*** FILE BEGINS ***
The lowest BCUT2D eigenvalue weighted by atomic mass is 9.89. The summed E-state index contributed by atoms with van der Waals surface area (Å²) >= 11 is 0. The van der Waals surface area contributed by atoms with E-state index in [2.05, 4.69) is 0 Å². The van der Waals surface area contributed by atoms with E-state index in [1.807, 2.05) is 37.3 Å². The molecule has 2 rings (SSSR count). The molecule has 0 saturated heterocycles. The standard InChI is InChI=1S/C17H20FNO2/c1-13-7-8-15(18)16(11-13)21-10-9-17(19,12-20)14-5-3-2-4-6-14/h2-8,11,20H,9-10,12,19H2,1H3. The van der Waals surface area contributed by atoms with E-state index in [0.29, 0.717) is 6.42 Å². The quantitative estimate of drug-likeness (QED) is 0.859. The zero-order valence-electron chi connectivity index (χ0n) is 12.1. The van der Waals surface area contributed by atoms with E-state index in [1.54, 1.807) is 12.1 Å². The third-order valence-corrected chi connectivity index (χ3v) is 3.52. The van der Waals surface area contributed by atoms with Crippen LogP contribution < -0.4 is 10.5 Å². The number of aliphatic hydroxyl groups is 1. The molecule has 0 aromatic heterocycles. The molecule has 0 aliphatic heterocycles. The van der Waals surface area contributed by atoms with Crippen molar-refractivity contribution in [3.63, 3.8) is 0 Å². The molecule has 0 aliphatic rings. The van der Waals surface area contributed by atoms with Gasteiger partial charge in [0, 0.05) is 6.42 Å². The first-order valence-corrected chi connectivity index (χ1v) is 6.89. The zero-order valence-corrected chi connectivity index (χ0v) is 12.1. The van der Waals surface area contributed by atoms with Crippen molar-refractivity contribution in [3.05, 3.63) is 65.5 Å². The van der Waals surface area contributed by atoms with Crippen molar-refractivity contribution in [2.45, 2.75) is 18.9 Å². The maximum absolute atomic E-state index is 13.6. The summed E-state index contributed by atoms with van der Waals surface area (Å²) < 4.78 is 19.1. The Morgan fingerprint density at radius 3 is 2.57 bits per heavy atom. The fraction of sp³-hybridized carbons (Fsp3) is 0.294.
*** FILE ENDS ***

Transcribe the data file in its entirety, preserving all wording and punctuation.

The lowest BCUT2D eigenvalue weighted by atomic mass is 9.89. The summed E-state index contributed by atoms with van der Waals surface area (Å²) >= 11 is 0. The van der Waals surface area contributed by atoms with E-state index in [2.05, 4.69) is 0 Å². The van der Waals surface area contributed by atoms with E-state index in [1.807, 2.05) is 37.3 Å². The molecule has 2 rings (SSSR count). The molecule has 0 saturated heterocycles. The standard InChI is InChI=1S/C17H20FNO2/c1-13-7-8-15(18)16(11-13)21-10-9-17(19,12-20)14-5-3-2-4-6-14/h2-8,11,20H,9-10,12,19H2,1H3. The van der Waals surface area contributed by atoms with E-state index in [0.29, 0.717) is 6.42 Å². The quantitative estimate of drug-likeness (QED) is 0.859. The zero-order valence-electron chi connectivity index (χ0n) is 12.1. The van der Waals surface area contributed by atoms with E-state index in [1.54, 1.807) is 12.1 Å². The third-order valence-corrected chi connectivity index (χ3v) is 3.52. The van der Waals surface area contributed by atoms with Crippen LogP contribution < -0.4 is 10.5 Å². The number of aliphatic hydroxyl groups is 1. The molecule has 0 aromatic heterocycles. The molecule has 0 aliphatic heterocycles. The van der Waals surface area contributed by atoms with Crippen molar-refractivity contribution in [3.63, 3.8) is 0 Å². The molecule has 0 aliphatic rings. The van der Waals surface area contributed by atoms with Gasteiger partial charge in [0, 0.05) is 6.42 Å². The first-order valence-corrected chi connectivity index (χ1v) is 6.89. The zero-order valence-corrected chi connectivity index (χ0v) is 12.1. The van der Waals surface area contributed by atoms with Crippen molar-refractivity contribution in [3.05, 3.63) is 65.5 Å². The van der Waals surface area contributed by atoms with Crippen molar-refractivity contribution in [2.45, 2.75) is 18.9 Å². The maximum absolute atomic E-state index is 13.6. The summed E-state index contributed by atoms with van der Waals surface area (Å²) < 4.78 is 19.1. The Morgan fingerprint density at radius 3 is 2.57 bits per heavy atom. The fraction of sp³-hybridized carbons (Fsp3) is 0.294.